From buying new equipment to countering your child’s request to stay up another 20 minutes, everyone negotiates at some point. This is the second in a series of stories designed to provide helpful tips and tricks to use and watch out for when negotiating. Find the first article in this series: “Applying the Ackerman Bargaining Method” in the Feb. 13 CropWatch.
You have been negotiating over a tractor purchase for an hour. It is down to the final showdown. You are at your max of $22,000. The seller will not take less than $23,000. You’re facing only a $1,000 difference for a tractor you have wanted for a while now.
How can you close the gap? It might not even be possible. There is still a way to have a chance at buying the tractor at $22,000. You could suggest flipping a coin: heads, the final price is $22,000; tails, it is 23,000. The seller accepts.
Where have you seen this before? Have you ever watched American Pickers on the History Channel? Each party has a fair chance at reaching their desired price and accepts it might not go their way.
By implementing a process that is fair, you may be able to close a negotiation gap that might otherwise not have been possible.
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Understanding Fairness as a Persuasion Tool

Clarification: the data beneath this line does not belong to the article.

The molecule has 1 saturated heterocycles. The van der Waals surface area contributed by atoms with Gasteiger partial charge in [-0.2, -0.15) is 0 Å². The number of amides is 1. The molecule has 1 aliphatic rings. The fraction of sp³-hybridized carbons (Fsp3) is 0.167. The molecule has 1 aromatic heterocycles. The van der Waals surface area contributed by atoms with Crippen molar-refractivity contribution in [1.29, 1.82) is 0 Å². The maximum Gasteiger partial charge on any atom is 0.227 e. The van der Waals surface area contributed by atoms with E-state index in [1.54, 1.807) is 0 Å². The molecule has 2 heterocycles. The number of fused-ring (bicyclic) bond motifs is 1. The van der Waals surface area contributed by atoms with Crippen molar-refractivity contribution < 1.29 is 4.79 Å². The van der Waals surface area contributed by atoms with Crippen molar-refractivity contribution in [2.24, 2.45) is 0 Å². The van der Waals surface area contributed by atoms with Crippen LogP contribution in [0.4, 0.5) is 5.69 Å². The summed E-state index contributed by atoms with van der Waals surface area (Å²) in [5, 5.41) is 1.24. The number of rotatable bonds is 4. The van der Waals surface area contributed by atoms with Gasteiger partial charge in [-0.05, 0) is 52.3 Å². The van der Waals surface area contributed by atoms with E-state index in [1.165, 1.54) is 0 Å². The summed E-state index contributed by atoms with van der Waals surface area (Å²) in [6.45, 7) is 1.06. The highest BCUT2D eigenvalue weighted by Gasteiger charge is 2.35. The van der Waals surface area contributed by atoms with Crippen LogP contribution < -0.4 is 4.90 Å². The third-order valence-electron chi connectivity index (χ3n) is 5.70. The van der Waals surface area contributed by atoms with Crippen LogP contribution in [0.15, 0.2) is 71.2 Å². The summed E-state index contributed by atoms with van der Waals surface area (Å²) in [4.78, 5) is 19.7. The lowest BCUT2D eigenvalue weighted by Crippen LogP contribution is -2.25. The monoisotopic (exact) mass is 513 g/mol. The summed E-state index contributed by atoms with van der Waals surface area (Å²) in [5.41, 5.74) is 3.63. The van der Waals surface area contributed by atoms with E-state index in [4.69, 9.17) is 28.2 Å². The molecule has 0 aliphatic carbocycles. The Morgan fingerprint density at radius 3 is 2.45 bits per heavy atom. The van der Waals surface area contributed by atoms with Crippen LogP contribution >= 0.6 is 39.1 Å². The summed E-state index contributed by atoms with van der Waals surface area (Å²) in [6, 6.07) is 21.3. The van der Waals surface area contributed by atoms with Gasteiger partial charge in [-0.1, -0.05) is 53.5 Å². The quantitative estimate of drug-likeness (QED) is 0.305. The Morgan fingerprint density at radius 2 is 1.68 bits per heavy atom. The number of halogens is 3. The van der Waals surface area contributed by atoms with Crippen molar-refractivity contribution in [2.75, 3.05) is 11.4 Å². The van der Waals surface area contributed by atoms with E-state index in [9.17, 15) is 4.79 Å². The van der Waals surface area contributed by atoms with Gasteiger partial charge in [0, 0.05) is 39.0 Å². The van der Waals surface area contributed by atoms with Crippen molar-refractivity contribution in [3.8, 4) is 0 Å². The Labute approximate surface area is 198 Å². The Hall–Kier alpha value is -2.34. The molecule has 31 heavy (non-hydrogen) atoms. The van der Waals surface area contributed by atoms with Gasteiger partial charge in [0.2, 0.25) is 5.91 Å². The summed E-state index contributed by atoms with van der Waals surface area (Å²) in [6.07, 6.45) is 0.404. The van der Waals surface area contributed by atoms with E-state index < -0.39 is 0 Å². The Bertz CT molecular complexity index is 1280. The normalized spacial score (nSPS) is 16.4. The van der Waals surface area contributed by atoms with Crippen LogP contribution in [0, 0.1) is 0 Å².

There are numerous methods in which one can go about this. You could flip a coin like in the above example, or cut cards for a high draw. There are also some more “information driven” methods. In Pawn Stars from the History Channel, you often see them request an expert opinion.
This outside source brings information that is deemed credible by both parties to help lead the negotiation to a close. Another path that you sometimes see in Nebraska Fence Law is an arbitrator, an outside third party to review the facts and make a decision that both sides are held to.
In any of these cases, the power to persuade the continuation or closing of a negotiation comes from the fairness of the process.
Fairness is a complicated subject. Self-interest, relationships, situational needs, and cultural norms are just a few of the factors that drive fairness. The power of using a process that is deemed to be procedurally fair has resounding effects on the end negotiated result.
Research, such as discussed in The Social Psychology of Procedural Justice by E. Allan Lind and Tom R. Tyler, demonstrates that when a process has been deemed fair, it produces a higher perception that the result was fair, regardless of whether the outcome was positive or negative.
Don’t give up negotiating until you have explored all possible avenues. Using a fair process that is agreed on can help close negotiation deals that may have looked impossible. Just remember that fairness is in the eye of the beholder, and what was fair for one negotiation may not be for the next.